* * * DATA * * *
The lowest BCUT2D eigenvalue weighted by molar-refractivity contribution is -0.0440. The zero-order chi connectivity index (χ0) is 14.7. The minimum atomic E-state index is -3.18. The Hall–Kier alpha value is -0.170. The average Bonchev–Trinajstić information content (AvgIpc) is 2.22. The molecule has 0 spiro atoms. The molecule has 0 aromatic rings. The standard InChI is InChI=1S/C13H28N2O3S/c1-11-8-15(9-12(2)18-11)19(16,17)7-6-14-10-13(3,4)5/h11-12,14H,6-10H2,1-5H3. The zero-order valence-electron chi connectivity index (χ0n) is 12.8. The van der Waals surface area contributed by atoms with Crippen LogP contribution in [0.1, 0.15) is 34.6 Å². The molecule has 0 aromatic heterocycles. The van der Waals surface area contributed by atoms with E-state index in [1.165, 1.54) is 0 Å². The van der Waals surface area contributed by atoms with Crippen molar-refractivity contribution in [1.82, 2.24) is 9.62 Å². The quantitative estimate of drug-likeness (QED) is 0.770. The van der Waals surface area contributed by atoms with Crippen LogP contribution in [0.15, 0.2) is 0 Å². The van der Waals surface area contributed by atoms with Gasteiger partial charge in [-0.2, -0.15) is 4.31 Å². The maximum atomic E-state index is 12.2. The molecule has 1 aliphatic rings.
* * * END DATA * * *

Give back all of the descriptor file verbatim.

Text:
The lowest BCUT2D eigenvalue weighted by molar-refractivity contribution is -0.0440. The zero-order chi connectivity index (χ0) is 14.7. The minimum atomic E-state index is -3.18. The Hall–Kier alpha value is -0.170. The average Bonchev–Trinajstić information content (AvgIpc) is 2.22. The molecule has 0 spiro atoms. The molecule has 0 aromatic rings. The standard InChI is InChI=1S/C13H28N2O3S/c1-11-8-15(9-12(2)18-11)19(16,17)7-6-14-10-13(3,4)5/h11-12,14H,6-10H2,1-5H3. The zero-order valence-electron chi connectivity index (χ0n) is 12.8. The van der Waals surface area contributed by atoms with Crippen LogP contribution in [0.1, 0.15) is 34.6 Å². The molecule has 0 aromatic heterocycles. The van der Waals surface area contributed by atoms with E-state index in [1.165, 1.54) is 0 Å². The van der Waals surface area contributed by atoms with Crippen molar-refractivity contribution in [1.82, 2.24) is 9.62 Å². The quantitative estimate of drug-likeness (QED) is 0.770. The van der Waals surface area contributed by atoms with Crippen LogP contribution in [0.15, 0.2) is 0 Å². The van der Waals surface area contributed by atoms with Gasteiger partial charge in [-0.2, -0.15) is 4.31 Å². The maximum atomic E-state index is 12.2. The molecule has 1 aliphatic rings.